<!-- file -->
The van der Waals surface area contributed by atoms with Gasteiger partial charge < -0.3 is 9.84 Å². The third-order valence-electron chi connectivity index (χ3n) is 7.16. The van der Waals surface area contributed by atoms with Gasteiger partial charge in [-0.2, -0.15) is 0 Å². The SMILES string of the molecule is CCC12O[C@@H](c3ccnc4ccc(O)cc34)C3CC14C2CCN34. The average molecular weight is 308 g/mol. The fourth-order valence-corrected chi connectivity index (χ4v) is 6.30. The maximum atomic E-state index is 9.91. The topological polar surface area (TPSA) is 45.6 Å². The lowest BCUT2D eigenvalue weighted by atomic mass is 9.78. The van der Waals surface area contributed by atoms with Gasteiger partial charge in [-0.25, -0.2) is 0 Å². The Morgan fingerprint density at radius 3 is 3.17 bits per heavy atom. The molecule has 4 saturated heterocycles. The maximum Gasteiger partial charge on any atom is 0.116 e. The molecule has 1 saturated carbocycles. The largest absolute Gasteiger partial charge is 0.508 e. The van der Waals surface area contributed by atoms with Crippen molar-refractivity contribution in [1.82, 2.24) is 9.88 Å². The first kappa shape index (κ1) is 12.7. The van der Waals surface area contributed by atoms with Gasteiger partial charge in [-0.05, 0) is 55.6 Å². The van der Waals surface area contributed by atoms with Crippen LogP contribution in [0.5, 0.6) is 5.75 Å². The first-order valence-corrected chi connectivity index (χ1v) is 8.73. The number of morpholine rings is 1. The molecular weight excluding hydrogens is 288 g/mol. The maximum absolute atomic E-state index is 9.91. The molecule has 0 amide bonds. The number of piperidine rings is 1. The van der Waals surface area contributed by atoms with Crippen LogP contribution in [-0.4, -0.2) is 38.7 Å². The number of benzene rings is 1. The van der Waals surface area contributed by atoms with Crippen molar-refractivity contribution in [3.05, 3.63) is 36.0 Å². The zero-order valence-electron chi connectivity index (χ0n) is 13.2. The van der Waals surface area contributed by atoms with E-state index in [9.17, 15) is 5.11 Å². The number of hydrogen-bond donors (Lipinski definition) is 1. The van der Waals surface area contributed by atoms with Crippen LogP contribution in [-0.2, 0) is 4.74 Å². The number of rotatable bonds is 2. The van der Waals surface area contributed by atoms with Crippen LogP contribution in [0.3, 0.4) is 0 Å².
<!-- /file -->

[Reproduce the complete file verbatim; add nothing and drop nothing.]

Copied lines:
The van der Waals surface area contributed by atoms with Gasteiger partial charge < -0.3 is 9.84 Å². The third-order valence-electron chi connectivity index (χ3n) is 7.16. The van der Waals surface area contributed by atoms with Gasteiger partial charge in [-0.2, -0.15) is 0 Å². The SMILES string of the molecule is CCC12O[C@@H](c3ccnc4ccc(O)cc34)C3CC14C2CCN34. The average molecular weight is 308 g/mol. The fourth-order valence-corrected chi connectivity index (χ4v) is 6.30. The maximum atomic E-state index is 9.91. The topological polar surface area (TPSA) is 45.6 Å². The lowest BCUT2D eigenvalue weighted by atomic mass is 9.78. The van der Waals surface area contributed by atoms with Gasteiger partial charge in [-0.25, -0.2) is 0 Å². The Morgan fingerprint density at radius 3 is 3.17 bits per heavy atom. The molecule has 4 saturated heterocycles. The maximum Gasteiger partial charge on any atom is 0.116 e. The molecule has 1 saturated carbocycles. The largest absolute Gasteiger partial charge is 0.508 e. The van der Waals surface area contributed by atoms with Crippen molar-refractivity contribution in [1.82, 2.24) is 9.88 Å². The first kappa shape index (κ1) is 12.7. The van der Waals surface area contributed by atoms with Gasteiger partial charge in [-0.05, 0) is 55.6 Å². The van der Waals surface area contributed by atoms with Crippen LogP contribution in [0.5, 0.6) is 5.75 Å². The first-order valence-corrected chi connectivity index (χ1v) is 8.73. The number of morpholine rings is 1. The molecular weight excluding hydrogens is 288 g/mol. The maximum absolute atomic E-state index is 9.91. The molecule has 0 amide bonds. The number of piperidine rings is 1. The van der Waals surface area contributed by atoms with Crippen LogP contribution in [-0.4, -0.2) is 38.7 Å². The number of benzene rings is 1. The van der Waals surface area contributed by atoms with Crippen molar-refractivity contribution in [3.05, 3.63) is 36.0 Å². The zero-order valence-electron chi connectivity index (χ0n) is 13.2. The van der Waals surface area contributed by atoms with E-state index in [9.17, 15) is 5.11 Å². The number of hydrogen-bond donors (Lipinski definition) is 1. The van der Waals surface area contributed by atoms with Crippen LogP contribution in [-0.2, 0) is 4.74 Å². The number of rotatable bonds is 2. The van der Waals surface area contributed by atoms with Crippen LogP contribution in [0.3, 0.4) is 0 Å².